CHAPTER I: INTRODUCTION

CHAPTER I: INTRODUCTION

Most people don’t even know they are already an investor. If you have a savings account, then you can pretty much consider yourself one because you have an investment in your name.

An investment, in the most simple and basic form is this: An asset into which funds can be placed with the expectation that it will increase in value and or generate positive income. When you have more than one investment then you have created a portfolio.

The goal of investing is to gain returns that are larger than the funds you invested. For example, you invest $100 in stock X and sell stock X for $110, then you have gained a return of $10

Returns are the rewards for investing and they come in two different forms. These forms are income and increased value.

For example, money that is invested in a savings account provides income in the form of periodic interest payments. A share of common stock may also provide income (in the form of dividends). There are many investors that focus on dividend stocks because of the money they pay to you per share you own. Investors mainly buy stock because they expect its price to rise. That is, common stock offers both income and the chance of an increased value. In the instance of our example of the purchase of stock X for $100 and then selling it for $110, there was an increase in value of $10 on the share from the time you purchased it to the time you sold it. That means that when you sold it you received not only your money back but the increased value of $10.

So, what is investing?

Investing is expending money with the expectation of achieving a profit or material result by putting it into financial schemes, shares, or property, or by using it to develop a commercial venture… if we go by the technical definition provided by Dictionary.com

When you decide to invest you must find an asset to put the money you worked hard for…. into, with the expectation of gaining a return. That is the whole point of investing, to get a return. The organization in which you invest in, whether it is a company or a government entity, offers you a potential future benefit in exchange for the use of your funds.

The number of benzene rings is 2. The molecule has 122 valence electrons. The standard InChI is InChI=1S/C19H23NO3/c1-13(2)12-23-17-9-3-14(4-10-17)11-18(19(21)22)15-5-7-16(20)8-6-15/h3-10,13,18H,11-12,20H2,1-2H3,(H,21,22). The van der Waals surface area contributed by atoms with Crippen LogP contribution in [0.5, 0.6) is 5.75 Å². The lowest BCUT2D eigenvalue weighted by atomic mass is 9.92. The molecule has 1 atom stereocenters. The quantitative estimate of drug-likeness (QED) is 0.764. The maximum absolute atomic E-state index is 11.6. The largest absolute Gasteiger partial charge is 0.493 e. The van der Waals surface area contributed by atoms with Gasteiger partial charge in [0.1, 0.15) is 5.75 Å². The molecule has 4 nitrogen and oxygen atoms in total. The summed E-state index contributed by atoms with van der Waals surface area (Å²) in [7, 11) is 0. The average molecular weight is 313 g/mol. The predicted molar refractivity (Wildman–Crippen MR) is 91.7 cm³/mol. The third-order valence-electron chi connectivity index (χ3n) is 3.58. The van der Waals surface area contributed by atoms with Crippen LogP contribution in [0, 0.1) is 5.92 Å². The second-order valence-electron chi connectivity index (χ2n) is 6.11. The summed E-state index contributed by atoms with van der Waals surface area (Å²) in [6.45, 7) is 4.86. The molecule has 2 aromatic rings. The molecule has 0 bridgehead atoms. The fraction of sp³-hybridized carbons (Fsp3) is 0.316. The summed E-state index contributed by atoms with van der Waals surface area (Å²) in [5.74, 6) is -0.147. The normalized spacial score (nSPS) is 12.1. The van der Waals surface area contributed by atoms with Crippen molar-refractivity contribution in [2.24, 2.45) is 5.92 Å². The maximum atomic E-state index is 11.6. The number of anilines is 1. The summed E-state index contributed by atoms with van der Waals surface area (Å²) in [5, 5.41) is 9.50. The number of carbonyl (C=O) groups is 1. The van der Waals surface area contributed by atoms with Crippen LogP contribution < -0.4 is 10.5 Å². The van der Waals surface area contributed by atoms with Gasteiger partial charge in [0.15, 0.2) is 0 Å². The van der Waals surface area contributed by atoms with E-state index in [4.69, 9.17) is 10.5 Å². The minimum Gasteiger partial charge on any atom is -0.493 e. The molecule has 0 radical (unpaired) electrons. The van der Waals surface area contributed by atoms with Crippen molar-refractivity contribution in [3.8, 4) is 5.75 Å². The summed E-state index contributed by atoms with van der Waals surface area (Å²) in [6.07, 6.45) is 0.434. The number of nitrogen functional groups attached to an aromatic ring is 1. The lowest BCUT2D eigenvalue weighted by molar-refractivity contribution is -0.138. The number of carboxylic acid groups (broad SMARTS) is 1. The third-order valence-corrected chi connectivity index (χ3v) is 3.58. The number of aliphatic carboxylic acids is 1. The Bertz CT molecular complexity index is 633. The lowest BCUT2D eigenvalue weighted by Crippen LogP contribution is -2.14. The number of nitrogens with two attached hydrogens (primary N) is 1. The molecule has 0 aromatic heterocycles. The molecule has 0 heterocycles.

What does all that mean?

That means you are giving a business your money in exchange for equity or ownership stake in the company. You’re basically saying, “Hey, here is my money,” and they say, “Here is a share (receipt) for your investment.” Your percentage of ownership is based down to how many shares actually exist for the company, and the breakdown of ownership comes down to how many shares every shareholder owns.

These companies compete in the market for the use of your funds, similar to how retailers compete with one another for customers’ dollars by offering a wide variety of products with different features and benefits. You can invest in these retailers if you wanted to.

There are organizations attempting to raise funds from investors by offering a wide variety of investments with different attributes.

The fact is there are investments of every type are available. Some investments are virtually zero-risk such as savings accounts at banks, however, in recent years they have offered next to nothing in returns... hanging just above 0% There are banks out there trying to turn this around and offer a higher more competitive rate. Then there are shares of common stock in high-risk companies that might triple in value in a short time, but then again could not.

The investments you choose will depend on several important factors. These are your resources, your goals, and your willingness to take risk. You must have resources to fund your investing account. You must set goals and stay in tune with the market and most of all you must be able to take risk. If you can’t do any of these three things, then there really is no point in investing. This is because investing is a long-term objective, I mean you want to grow your investment account, right? Or maybe you want dividend stocks paying you monthly, quarterly or annual payouts, whatever your goal is, I’m certain it is not to lose money. Remember the last one, you have to be able to take risks. YOU CAN LOSE IT ALL.

Be smart about your investments, but also attempt to take your emotions out of investing.

The stock market goes up and down but on average grows about 7% to 8% annually, or at least it has over the last 50 years, even taking in recessions and inflation. So, sit back, relax, read this course and get started investing at your own pace.